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What dost thou mean? Iago. Good name, in man and woman, dear my
lord, Is the immediate jewel of their souls : Who steals my purse, steals trash ; 'tis something,
nothing; 'Twas mine, 'tis his, and has been slave to thou
Oth. By Heaven, I'll know thy thoughts.
Iago. You cannot, if my heart were in your hand; Nor shall not, whilst 'tis in my custody.
Iago. O, beware, my lord, of jealousy ! It is the green-ey'd monster, which doth make 15 The meat it feeds on: that cuckold lives in bliss, Who, certain of his fate, loves not his wronger; But, O! what damned minutes tells he o'er, Who dotes, yet doubts ; suspects, yet strongly loves!
Oth. O misery !
Iago. Poor, and content, is rich, and rich enough ; But riches, fineless," is as poor as winter, To him that ever fears he shall be poor. Good Heaven, the souls of all my tribe defend From jealousy !
15 The old copies all read mocke instead of make. The sense evidently requires make, and the change, first made by Hanmer, has been almost universally adopted. There cannot well be a truer description of jealousy, than that it creates its own food. Mr. Collier tells us that a copy of the fourth folio belonging to Mr. Holgate has make substituted in the hand-writing of Southern. In the last line of this speech, the folio has soundly instead of strongly, which is the reading of both quartos.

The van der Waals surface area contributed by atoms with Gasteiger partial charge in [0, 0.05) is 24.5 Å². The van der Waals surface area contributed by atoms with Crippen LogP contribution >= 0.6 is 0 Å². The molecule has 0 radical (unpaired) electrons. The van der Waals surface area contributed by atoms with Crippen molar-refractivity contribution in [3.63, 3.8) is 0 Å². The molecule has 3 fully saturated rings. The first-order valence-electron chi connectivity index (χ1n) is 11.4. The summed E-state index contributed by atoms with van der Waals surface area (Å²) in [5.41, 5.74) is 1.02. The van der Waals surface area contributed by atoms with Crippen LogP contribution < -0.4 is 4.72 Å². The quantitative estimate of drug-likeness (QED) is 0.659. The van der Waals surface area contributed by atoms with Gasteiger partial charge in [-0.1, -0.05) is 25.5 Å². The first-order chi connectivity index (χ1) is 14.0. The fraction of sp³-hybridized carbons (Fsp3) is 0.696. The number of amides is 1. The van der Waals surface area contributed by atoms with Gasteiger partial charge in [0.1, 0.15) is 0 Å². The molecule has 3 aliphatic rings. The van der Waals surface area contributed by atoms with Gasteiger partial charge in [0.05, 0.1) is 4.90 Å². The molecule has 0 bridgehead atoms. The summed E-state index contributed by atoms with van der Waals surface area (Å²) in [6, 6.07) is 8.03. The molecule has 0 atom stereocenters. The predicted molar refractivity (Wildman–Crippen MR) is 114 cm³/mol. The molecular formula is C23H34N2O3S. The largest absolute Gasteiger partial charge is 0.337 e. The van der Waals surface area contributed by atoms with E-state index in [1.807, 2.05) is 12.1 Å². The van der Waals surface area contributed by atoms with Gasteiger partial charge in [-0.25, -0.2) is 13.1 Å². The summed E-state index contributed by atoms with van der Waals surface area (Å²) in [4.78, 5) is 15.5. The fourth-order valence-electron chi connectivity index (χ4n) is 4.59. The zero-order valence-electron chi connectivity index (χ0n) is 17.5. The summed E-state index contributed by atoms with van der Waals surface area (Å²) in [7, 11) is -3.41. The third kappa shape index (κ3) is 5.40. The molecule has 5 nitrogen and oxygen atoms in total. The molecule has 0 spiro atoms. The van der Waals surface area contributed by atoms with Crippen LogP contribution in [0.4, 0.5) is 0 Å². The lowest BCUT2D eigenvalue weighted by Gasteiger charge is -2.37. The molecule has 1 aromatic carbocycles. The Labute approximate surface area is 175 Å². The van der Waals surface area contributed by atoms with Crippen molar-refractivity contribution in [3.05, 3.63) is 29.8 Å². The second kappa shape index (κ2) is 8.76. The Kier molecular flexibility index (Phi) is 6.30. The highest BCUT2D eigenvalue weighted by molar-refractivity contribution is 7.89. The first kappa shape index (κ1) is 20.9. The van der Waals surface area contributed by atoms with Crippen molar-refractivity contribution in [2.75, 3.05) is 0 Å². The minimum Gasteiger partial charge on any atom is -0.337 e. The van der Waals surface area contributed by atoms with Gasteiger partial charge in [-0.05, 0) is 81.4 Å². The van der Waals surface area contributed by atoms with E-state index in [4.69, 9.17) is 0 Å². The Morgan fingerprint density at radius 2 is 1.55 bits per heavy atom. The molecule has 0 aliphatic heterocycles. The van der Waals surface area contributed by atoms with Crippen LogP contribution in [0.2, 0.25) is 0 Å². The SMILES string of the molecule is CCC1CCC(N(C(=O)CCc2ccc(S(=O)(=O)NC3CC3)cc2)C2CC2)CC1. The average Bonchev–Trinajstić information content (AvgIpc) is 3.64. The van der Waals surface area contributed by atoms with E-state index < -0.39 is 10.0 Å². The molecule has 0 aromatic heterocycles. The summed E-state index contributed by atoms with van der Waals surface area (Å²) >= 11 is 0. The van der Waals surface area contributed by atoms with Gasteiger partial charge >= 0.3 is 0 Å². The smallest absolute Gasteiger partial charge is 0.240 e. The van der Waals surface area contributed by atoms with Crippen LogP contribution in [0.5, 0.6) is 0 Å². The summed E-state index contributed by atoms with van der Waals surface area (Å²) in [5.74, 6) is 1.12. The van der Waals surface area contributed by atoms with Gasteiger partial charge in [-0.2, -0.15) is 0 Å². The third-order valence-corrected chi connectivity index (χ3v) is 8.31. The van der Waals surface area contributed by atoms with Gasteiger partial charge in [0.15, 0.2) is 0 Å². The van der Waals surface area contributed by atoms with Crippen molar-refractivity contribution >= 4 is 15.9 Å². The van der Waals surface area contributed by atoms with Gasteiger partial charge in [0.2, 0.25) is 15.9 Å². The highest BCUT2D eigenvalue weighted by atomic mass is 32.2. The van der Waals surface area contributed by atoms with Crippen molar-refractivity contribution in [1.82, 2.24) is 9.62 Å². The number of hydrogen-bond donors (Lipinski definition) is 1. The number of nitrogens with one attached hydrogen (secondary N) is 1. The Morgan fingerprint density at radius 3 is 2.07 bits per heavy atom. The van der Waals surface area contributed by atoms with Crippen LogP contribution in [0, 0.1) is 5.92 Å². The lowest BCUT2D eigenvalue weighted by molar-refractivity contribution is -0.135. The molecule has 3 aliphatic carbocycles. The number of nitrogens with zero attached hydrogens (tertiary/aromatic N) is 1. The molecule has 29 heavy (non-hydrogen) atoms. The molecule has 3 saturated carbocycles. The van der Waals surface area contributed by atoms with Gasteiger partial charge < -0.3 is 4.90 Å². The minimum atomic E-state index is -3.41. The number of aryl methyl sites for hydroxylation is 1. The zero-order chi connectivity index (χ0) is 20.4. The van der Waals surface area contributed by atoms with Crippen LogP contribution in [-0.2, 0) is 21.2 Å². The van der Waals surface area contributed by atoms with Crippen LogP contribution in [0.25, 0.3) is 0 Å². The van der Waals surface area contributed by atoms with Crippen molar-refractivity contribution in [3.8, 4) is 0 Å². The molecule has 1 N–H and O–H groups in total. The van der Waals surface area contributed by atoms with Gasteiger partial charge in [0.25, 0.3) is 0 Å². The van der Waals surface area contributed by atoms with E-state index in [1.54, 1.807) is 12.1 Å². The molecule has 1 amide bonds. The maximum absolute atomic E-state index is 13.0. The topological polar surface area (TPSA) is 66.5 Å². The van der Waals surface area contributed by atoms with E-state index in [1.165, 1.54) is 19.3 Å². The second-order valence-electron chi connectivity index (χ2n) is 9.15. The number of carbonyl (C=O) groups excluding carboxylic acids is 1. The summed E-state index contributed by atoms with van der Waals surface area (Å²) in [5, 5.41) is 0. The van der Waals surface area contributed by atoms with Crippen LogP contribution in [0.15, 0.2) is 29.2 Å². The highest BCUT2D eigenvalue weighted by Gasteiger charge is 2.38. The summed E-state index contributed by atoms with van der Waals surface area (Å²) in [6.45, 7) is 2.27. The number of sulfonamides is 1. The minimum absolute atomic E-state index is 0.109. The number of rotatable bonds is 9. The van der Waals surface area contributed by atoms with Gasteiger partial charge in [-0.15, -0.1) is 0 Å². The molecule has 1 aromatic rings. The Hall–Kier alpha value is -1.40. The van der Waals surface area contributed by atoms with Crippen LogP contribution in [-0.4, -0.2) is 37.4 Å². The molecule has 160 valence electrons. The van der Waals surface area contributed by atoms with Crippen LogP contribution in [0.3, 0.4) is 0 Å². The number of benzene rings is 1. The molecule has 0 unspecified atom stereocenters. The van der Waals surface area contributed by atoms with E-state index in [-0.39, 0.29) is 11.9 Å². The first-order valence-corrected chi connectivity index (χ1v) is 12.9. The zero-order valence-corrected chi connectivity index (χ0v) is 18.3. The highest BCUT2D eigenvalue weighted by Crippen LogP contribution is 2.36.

endless, unbounded. Warburton observes that this is finely expressed - winter producing no fruits.
Why, why is this? Think'st thou, I'd make a life of jealousy, To follow still the changes of the moon With fresh suspicions ? No: to be once in doubt, Is once to be resolv’d. Exchange me for a goat, When I shall turn the business of my soul To such exsufflicate and blown surmises, Matching thy inference. 'Tis not to make me
jealous, To say my wife is fair, feeds well, loves company, Is free of speech, sings, plays, and dances well ; Where virtue is, these are more virtuous : Nor from mine own weak merits will I draw The smallest fear or doubt of her revolt; For she had eyes, and chose me.
No, lago; I'll see, before I doubt; when I doubt, prove; And, on the proof, there is no more but this, Away at once with love, or jealousy.
Iago. I am glad of this, for now I shall have
To show the love and duty that I bear you,
17 This is the only known instance of exsufflicate. Phillips interprets sufjlation “ a puffing up, a making to swell with blowing.” In Plautus we have, “ Suflarit nescio quid uxore ;" which Cooper renders, “ He hath whispered something in his wifes eare whatsoever it be.” Todd, in his edition of Johnson's Dictionary, explains the word thus : “ Exsufflicate may be traced to the low Latin exsufflare, to spit down upon, an ancient form of exorcising; and, figuratively, to spit out in abhorrence or contempt. Exsufficute may thus signify contemptible.” We will add Richardson's explanation, and then leave the reader to choose for himself: “ Exsuflicate, in Shakespeare, is not improbably a misprint for exsuflate, that is, efflate or eflated, puffed out, and, consequently, exaggerated, extravagant ; to which blown is added, not so much for the sake of a second epithet, with a new meaning, as of giving emphasis to the first."